Tussling over victims' privacy
- By Aliya Sternstein
- Oct 19, 2004
Department of Housing and Urban Development officials have amended standards for collecting data about the nation's homeless population after social activists and privacy advocates complained that the information could be used to create a national system for tracking domestic violence victims in shelters.
HUD officials, who have emphasized the importance of gathering long-term data on the homeless population, are developing a national database they say will help improve services to all homeless people including battered women.
But some observers criticized department officials' request for including domestic violence shelters in the databases. In a worst-case scenario, privacy advocates say, an abuser who happens to be authorized to access a Homeless Management Information Strategies (HMIS) database could get information about a victim of domestic violence and potentially find and harm that person.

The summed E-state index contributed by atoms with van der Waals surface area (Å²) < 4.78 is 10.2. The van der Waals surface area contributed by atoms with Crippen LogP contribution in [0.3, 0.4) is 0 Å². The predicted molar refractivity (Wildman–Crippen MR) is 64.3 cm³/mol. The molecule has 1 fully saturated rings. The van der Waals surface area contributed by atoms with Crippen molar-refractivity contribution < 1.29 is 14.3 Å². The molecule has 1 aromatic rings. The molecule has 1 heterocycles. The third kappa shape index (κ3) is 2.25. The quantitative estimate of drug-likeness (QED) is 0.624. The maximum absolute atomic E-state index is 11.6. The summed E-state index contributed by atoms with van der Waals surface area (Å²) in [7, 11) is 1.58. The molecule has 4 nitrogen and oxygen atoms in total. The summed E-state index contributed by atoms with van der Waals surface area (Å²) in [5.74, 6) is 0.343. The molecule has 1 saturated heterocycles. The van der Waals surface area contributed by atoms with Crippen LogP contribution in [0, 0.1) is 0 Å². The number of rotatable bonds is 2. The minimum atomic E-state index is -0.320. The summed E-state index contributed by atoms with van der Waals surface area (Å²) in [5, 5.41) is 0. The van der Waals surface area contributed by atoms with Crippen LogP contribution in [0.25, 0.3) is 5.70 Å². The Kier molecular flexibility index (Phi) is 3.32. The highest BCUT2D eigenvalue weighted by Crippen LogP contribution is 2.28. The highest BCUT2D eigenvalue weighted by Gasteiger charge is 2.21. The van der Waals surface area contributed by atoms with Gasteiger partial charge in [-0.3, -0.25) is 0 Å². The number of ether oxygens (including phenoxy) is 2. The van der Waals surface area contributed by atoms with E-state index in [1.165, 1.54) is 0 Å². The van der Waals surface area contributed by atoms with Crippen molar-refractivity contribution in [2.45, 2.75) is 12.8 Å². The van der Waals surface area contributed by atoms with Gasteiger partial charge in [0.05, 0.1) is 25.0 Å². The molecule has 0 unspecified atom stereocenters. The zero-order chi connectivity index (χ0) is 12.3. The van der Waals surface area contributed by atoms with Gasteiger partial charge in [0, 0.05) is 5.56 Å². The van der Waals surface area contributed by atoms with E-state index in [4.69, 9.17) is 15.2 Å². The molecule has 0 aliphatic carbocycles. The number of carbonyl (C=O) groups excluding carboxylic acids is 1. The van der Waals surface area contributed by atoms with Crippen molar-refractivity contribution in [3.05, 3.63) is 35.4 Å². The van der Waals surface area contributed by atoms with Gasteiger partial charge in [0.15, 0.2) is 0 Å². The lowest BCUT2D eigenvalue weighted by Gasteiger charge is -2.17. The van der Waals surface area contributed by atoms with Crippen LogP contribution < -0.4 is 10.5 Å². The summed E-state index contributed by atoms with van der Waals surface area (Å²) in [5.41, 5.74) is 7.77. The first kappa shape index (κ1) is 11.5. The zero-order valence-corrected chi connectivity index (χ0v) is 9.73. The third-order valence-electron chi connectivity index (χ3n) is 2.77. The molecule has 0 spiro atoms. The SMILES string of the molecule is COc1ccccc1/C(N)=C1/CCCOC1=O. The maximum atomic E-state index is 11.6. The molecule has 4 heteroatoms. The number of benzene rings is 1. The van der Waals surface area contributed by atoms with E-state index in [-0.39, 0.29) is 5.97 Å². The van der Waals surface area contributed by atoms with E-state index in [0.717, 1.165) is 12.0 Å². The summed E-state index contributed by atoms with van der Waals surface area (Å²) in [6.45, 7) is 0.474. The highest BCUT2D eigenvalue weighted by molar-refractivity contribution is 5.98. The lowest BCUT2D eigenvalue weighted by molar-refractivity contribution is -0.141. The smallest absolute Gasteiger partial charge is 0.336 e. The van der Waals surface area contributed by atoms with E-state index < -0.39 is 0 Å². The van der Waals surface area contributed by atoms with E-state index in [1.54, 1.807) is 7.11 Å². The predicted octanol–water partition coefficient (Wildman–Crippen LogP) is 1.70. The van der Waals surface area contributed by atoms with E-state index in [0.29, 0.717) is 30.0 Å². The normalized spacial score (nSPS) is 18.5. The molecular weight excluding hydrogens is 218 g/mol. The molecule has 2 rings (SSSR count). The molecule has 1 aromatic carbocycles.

Government officials' response to those concerns appears in a notice published today in the Federal Register. The document provides stricter guidelines on domestic violence shelters.
The amended guidelines distinguish between collected data and data entered on a central server. They do not require officials to report Social Security numbers or addresses, but they are supposed to use either a proxy, coded, encrypted or hashed unique identifier.
Domestic violence shelters may also adopt a delayed data entry protocol, in which client records are not entered into the HMIS system until a set period of time after the clients leave the shelter.
An official at one domestic violence organization is not satisfied with today's notice.
"Even if a community encodes a victim's information, HUD is dictating the coding formula so that her confidential information can be promptly matched up in the central tracking system, clearly violating victim confidentiality," said Cindy Southworth, technology director at the National Network to End Domestic Violence. "HUD continues to not understand our core promise of absolute confidentiality for every victim using life-saving domestic violence services."
She added that delayed data entry does not reflect that it is common for a victim to stay in a shelter and then settle in the same area, trying to keep children in the same school, for example. "We don't want HUD's tracking system to force her to flee again to keep her abuser from knowing her location," Southworth said.